Guy. See if you can locate data for the 38/44 S&W cartridge. At one time these were loaded for S&W revolvers known as the 38/44HD and the 38/44 Outdoorsman. These rounds were the predecessor to the .357 Magnum, and quite potent. I have an Outdoorsman and it is quite accurate. I once killed a black bear, many years ago, with one using the 38/44 factory ammo. This stuff is more powerful than .38 Spl. Plus P. The older Lyman books classed them as "High Velocity" .38 Spl. loads in their manuals. Data was for lead bullets only, as no jacketed bullets were available at that time. For bullets of 150 gr. or less, Unique was the powder of choice, while #2400 was used for those, and heavier bullets as well. Velocities slightly higher than 1200 FPS were recorded with #2400 and 158 gr. bullets. One thing though. Current Alliant #2400 seems to be a bit faster burning than the Hercules version. I had to cut my .44 Magnum load, which was the one Elmer Keith used, back by two grains, and my pet .357 Magnum load by one grain, and it still kicks a lot harder that any factory stuff out now. I shoot no jacketed bullets in any of my .38's and .357's other than factory ammo for defensive purposes. Frankly, I'd just as soon use my lead reloads, but we have enough trouble with an anti-gun county attorney as it is. She has already stated that reloaded ammo will automatically cause a murder one accusation, because you made special ammo to kill someone. Of course we all know that's B.S., but convince her.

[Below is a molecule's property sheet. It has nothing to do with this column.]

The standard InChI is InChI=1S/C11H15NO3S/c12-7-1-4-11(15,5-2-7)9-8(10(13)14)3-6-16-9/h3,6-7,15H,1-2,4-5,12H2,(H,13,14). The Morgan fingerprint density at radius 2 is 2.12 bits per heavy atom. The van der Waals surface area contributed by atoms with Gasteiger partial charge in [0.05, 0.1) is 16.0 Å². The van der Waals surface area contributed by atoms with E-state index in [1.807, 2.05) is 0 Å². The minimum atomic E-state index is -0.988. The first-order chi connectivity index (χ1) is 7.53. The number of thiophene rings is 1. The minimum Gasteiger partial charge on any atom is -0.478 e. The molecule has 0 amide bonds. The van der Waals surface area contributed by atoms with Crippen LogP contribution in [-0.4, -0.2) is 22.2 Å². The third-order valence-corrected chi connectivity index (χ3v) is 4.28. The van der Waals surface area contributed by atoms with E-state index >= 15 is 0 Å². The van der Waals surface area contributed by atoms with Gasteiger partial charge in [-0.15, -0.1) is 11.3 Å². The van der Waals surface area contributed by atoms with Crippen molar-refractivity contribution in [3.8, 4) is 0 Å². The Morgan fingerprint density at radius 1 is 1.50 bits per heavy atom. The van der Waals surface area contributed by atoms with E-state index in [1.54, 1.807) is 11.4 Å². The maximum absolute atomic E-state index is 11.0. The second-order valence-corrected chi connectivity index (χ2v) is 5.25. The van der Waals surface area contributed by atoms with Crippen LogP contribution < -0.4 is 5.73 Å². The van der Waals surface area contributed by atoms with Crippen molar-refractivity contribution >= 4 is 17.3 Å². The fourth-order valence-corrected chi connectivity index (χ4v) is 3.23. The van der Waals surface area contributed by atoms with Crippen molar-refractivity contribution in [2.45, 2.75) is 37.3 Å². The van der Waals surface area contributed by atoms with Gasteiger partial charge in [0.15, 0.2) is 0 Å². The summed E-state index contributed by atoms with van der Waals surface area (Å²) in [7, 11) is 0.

If you look for the manuals I mentioned, try to find one earlier than Lyman's 43 edition. Mine does not have the data. I do have one that is earlier that has it, but the cover is missing. I don't give data over the forums, liability garbage, you know, but if you can't find the data, let me know and I'll pass on what little I have via E-mail.